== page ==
TMA is a fairly common cause of snake-bite-related AKI, with an incidence of 18.5% in our study. It is possibly overlooked because of coexistent VICC, which often leads to a mistaken diagnosis of DIC. Although it is associated with almost universal need for RRT and longer duration of RRT requirement, outcomes appear to be comparable to those without TMA. Role of plasmapheresis is unknown.

Acknowledgements

The authors would like to thank Dr. Ganesh P, Department of Cardiology, Kasturba Medical College, Manipal, for his valuable inputs.

Financial support and sponsorship

Nil.

Conflicts of interest

There are no conflicts of interest.



 
  References Top

1.
Kanjanabuch T, Sitprija V. Snakebite nephrotoxicity in Asia. Semin Nephrol 2008;28:363-72.  Back to cited text no. 1
    
2.
Chugh KS. Snake-bite-induced acute renal failure in India. Kidney Int 1989;35:891-907.  Back to cited text no. 2
    
3.
Golay V, Roychowdhary A, Pandey R, Singh A, Pasari A, Abraham A. Acute interstitial nephritis in patients with viperine snake bite: Single center experience of a rare presentation. Saudi J Kidney Dis Transpl 2012;23:1262-7.  Back to cited text no. 3
[PUBMED]  [Full text]  
4.
Date A, Pulimood R, Jacob CK, Kirubakaran MG, Shastry JC. Haemolytic-uraemic syndrome complicating snake bite. Nephron 1986;42:89-90.  Back to cited text no. 4
    
5.
Herath N, Wazil A, Kularatne S, Ratnatunga N, Weerakoon K, Badurdeen S. Thrombotic microangiopathy and acute kidney injury in hump-nosed viper (Hypnale species) envenoming: A descriptive study in Sri Lanka. Toxicon 2012;60:61-5.  Back to cited text no. 5
    
6.
Isbister GK, Little M, Cull G, McCoubrie D, Lawton P, Szabo F, et al. Thrombotic microangiopathy from Australian brown snake (Pseudonaja) envenoming. Intern Med J 2007;37:523-8.  Back to cited text no. 6
    
7.
Casamento AJ, Isbister GK. Thrombotic microangiopathy in two tiger snake envenomations. Anaesth Intensive Care 2011;39:1124-7.  Back to cited text no. 7
    
8.
Dineshkumar T, Dhanapriya J, Sakthirajan R, Thirumalvalavan K, Kurien AA, Balasubramaniyan T, et al. Thrombotic microangiopathy due to viperidaebite: Two case reports. Indian J Nephrol 2017;27:161-4.  Back to cited text no. 8
[PUBMED]  [Full text]  
9.
Cobcroft RG, Williams A, Cook D, Williams DJ, Masci P. Hemolytic uremic syndrome following taipan envenomation with response to plasmapheresis. Pathology 1997;29:399-402.  Back to cited text no. 9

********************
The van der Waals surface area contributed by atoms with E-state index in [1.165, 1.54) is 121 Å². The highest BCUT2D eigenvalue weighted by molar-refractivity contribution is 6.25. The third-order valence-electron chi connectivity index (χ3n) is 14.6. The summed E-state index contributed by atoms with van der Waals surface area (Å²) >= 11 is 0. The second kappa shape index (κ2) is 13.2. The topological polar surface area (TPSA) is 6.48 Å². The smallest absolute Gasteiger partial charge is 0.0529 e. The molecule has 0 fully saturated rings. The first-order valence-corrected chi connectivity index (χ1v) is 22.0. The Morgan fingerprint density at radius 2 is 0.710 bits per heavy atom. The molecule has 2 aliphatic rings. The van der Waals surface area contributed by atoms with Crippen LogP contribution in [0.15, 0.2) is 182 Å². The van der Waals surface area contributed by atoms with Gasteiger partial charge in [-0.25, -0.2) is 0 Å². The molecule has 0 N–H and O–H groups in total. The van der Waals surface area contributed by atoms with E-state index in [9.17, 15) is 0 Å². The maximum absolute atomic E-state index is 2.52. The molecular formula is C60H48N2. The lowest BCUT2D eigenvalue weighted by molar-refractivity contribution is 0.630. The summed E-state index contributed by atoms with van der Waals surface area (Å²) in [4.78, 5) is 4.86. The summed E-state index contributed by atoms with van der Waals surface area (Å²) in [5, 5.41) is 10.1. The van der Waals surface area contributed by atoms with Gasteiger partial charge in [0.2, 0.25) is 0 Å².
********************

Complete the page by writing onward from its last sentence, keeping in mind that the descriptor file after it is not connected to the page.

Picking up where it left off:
10.
Karunatilake H, Nayakarathna T, Atapattu S, Saparamadu T, Dharmasena S. Thrombotic microangiopathy and fibrinolysis after hump-nosed viper envenomation. Ceylon Med J 2012;57:45-6.  Back to cited text no. 10
    
11.
Mitrakrishnan JY, Bandula CW, Mitrakrishnan CS, Somaratna K, Jeyalakshmy S. Haemolytic uremic syndrome a hitherto unreported complication of hump nosed viper envenomation. Indian J Hematol Blood Transfus 2013;29:116-8.  Back to cited text no. 11
    
12.
Withana M, Rodrigo C, Gnanathasan A, Gooneratne L. Presumptive thrombotic thrombocytopenic purpura following a hump-nosed viper (Hypnale hypnale) bite: A case report. J Venom Anim Toxins Incl Trop Dis 2014;20:26.  Back to cited text no. 12
    
13.
Gn YM, Ponnusamy A, Thimma V. Snakebite induced thrombotic microangiopathyleading to renal cortical necrosis. Case Rep Nephrol 2017;2017.doi: 10.1155/2017/1348749.  Back to cited text no. 13
    
14.
Isbister GK. Snakebite doesn't cause disseminated intravascular coagulation: Coagulopathy and thrombotic microangiopathy in snake envenoming. Semin Thromb Hemost 2010;36:444-51.  Back to cited text no. 14
    



 
 
    Tables

  [Table 1], [Table 2], [Table 3]



 

Top
Print this article  Email this article
 

    

Indian Journal of Nephrology
Published by Wolters Kluwer - Medknow
Online since 20th Sept '07